Montrose 

The incorporated Town of Montrose is situated in the township of the same name, on the Mississippi River about midway between Fort Madison and Keokuk, on the Burlington & St. Louis division of the Chicago, Burlington & Quincy Railroad. It is a town of more than ordinary historic interest, as it marks the site of the first white man's settlement in what is now Lee County. An account of this settlement will be found in the history of Montrose Township.

The first attempt to lay off a town here was in 1836, which fact was communicated to the war department by Lieutenant-Colonel Mason, then in command of the garrison at Fort Des Moines. Later in the year the fort was abandoned and the plat of the town was completed by David W. Kilbourne, of Keokuk, who gave it the name of Montrose. No official plat was filed, however, until April 5, 1854. Oren Baldwin, then deputy county surveyor, who made the plat, states in his report that the survey was made at the request of Edward and Virginia C. Brooks, Francis E. Billon, Dabney C. and Walter J. Riddick; that it included the tract of 640 acres — part of the old Spanish grant to Louis Honore Tesson — as well as the Town of Montrose, and that it was completed on May 8, 1853. 

Montrose was incorporated in 1857. Dr. J. M. Anderson was chosen the first mayor at a town election held on June 1, 1857; Washington Galland was elected recorder, and E. J. Hamlet, Gowen Hamilton, B. F. Anderson and George Purcell, councilmen. At that time, and for a number of years afterward, Montrose was an important river town, on account of its being located just above the head of the rapids, where cargoes were unloaded and carried over the rapids in lighters, except in times of high water, when the large steamers could pass over the rapids without difficulty. The completion of the Government Canal in 1877 put an end to the lightering business.

David W. and Edward Kilbourne opened the first store in 1839, but were succeeded by Chittenden & McGavic. A large saw-mill was one of the early industries. About the time the canal was opened to traffic, this mill was operated by the firm of Wells, Felt & Spaulding and cut over fifty thousand feet of lumber daily. It also had machinery for making shingles, lath and fence pickets and a planing mill for dressing lumber.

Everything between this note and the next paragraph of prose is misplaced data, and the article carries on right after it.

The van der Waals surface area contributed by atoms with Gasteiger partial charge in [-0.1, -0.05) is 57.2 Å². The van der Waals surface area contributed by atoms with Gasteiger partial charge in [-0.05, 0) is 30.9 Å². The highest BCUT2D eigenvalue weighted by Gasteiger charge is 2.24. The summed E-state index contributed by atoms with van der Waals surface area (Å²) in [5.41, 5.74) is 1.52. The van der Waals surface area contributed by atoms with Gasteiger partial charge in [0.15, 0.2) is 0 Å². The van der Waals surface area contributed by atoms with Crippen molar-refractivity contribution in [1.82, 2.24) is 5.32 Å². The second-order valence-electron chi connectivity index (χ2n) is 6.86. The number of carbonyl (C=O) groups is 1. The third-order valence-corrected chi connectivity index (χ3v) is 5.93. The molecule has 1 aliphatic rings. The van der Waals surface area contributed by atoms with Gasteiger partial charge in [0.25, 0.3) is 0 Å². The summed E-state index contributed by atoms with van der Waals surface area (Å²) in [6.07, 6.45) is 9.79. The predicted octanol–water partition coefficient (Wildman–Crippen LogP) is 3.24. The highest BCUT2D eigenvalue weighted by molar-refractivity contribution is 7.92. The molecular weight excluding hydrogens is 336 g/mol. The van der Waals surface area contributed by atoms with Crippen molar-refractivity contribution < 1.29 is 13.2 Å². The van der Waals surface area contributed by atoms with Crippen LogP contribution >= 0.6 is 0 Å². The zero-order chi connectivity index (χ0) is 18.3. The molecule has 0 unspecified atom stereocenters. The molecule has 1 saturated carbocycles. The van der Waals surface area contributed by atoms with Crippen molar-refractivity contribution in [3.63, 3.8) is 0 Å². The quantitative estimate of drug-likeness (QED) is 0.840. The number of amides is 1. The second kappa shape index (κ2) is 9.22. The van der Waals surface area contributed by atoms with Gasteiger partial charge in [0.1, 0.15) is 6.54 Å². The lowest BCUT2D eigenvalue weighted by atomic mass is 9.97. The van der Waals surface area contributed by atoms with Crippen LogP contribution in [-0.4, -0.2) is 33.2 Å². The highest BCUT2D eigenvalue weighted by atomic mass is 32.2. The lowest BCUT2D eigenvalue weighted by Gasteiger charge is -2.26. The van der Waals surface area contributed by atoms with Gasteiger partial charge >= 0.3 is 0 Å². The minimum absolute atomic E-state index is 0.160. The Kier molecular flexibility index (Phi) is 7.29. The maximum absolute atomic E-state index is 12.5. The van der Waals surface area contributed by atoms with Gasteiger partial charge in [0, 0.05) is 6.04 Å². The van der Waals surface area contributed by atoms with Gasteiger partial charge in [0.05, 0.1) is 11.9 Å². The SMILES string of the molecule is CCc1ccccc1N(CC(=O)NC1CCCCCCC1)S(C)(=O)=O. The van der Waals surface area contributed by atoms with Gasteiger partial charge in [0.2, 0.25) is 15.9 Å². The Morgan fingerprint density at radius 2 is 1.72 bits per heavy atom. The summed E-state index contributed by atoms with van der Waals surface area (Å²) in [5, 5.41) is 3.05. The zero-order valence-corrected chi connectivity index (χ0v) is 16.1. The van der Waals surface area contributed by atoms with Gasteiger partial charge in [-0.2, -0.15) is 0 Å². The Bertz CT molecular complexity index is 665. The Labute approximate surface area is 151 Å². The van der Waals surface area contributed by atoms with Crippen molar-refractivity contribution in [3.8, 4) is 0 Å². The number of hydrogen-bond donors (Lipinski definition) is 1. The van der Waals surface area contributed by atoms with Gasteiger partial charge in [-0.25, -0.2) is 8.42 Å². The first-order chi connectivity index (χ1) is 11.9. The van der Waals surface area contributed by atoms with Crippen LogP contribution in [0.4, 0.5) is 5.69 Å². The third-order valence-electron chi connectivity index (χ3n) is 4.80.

In 1910, according to the United States census, the population of Montrose was 708. The town has Catholic, Methodist Episcopal, Presbyterian and Latter Day Saints churches, a fine public school building, a weekly newspaper, an opera house, and is connected with Nauvoo, Illinois, by a steam ferry. The principal business interests are three general stores, a hardware store, a drug store, the Standard Garden Tool Company, a button blank factory, large nurseries, coal and lumber yards, three groceries and a bank. The town also has an international money order post office and lodges of the principal fraternal orders. Several fine orchards, truck farms and vineyards are in the immediate vicinity, the products of which are taken by a canning factory in the town. 

Mooar

Shortly after the Keokuk & Mount Pleasant division of the Chicago, Burlington & Quincy Railroad was completed, the little station of Mooar was established six miles north of Keokuk and was named for the owner of the land on which it is situated. It has never grown to any considerable proportions.

Mount Clara 

This is also a station on the Keokuk & Mount Pleasant division of the Chicago, Burlington & Quincy system of railroads. It is situated twelve miles from Keokuk, near the northwest corner of Montrose Township, and is a shipping point for a rich agricultural district.

Mount Hamill